A group of scientists, a secret city and a weapon of unimaginable power: The story of the creation of the atomic bomb is straight out of a spy novel, but its impacts are all too real. After the weapon was tested at the Trinity site in New Mexico, Robert Oppenheimer quoted the Bhagavad Gita: "I am become Death, the destroyer of worlds."

More than half a century after World War II, Jennet Conant, the granddaughter of one of the Manhattan Project’s administrators, re-examines the story of the awesome and terrible weapon built in Los Alamos. In 109 East Palace, Conant spotlights Dorothy McKibbin, the secretary who signed security badges for entrance to Los Alamos at that address in Santa Fe. But McKibbin was more than just the hard-nosed gatekeeper to the secret city. She aided the wives of the scientists in their often difficult lives, and obtained supplies for Los Alamos residents even under wartime restrictions. Conant hints that McKibbin also harbored romantic feelings for Oppenheimer; the two certainly had a deep friendship and mutual admiration.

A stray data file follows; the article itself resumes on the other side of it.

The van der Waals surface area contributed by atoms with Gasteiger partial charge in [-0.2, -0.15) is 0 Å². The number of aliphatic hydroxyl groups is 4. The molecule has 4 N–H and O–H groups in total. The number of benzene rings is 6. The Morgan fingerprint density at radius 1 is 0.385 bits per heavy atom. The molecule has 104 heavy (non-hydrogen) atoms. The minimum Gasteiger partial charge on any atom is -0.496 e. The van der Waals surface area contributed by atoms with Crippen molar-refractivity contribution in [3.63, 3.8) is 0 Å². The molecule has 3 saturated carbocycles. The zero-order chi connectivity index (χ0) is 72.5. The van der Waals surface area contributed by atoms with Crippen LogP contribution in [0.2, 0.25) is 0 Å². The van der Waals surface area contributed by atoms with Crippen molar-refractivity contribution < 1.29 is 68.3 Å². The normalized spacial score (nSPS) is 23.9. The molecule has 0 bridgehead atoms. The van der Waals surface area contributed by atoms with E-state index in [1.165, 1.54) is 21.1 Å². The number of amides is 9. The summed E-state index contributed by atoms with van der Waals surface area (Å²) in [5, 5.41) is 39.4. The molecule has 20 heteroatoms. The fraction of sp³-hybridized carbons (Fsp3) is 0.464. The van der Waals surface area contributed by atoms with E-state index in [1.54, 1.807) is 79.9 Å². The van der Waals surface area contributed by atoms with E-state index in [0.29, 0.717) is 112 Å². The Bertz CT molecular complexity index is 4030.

The researchers at Los Alamos faced crushing pressures and responsibility. Oppenheimer had to balance the drive to finish the bomb quickly against the risk of an accident. The scientists needed tons of high explosives brought in at once — enough to level a city block, should a mishap occur. And the worry was not only would such an accident cause many deaths, it might kill enough scientists to derail the war effort.

Conant tells a compelling story, weaving each paragraph into a tapestry of zealous research. Ultimately, she builds the foundation for an even-handed but compelling argument justifying the construction and use of one of the world’s most horrible weapons.

109 East Palace
Jennet Conant
428 pages, softcover: $14.
Simon & Schuster, 2005.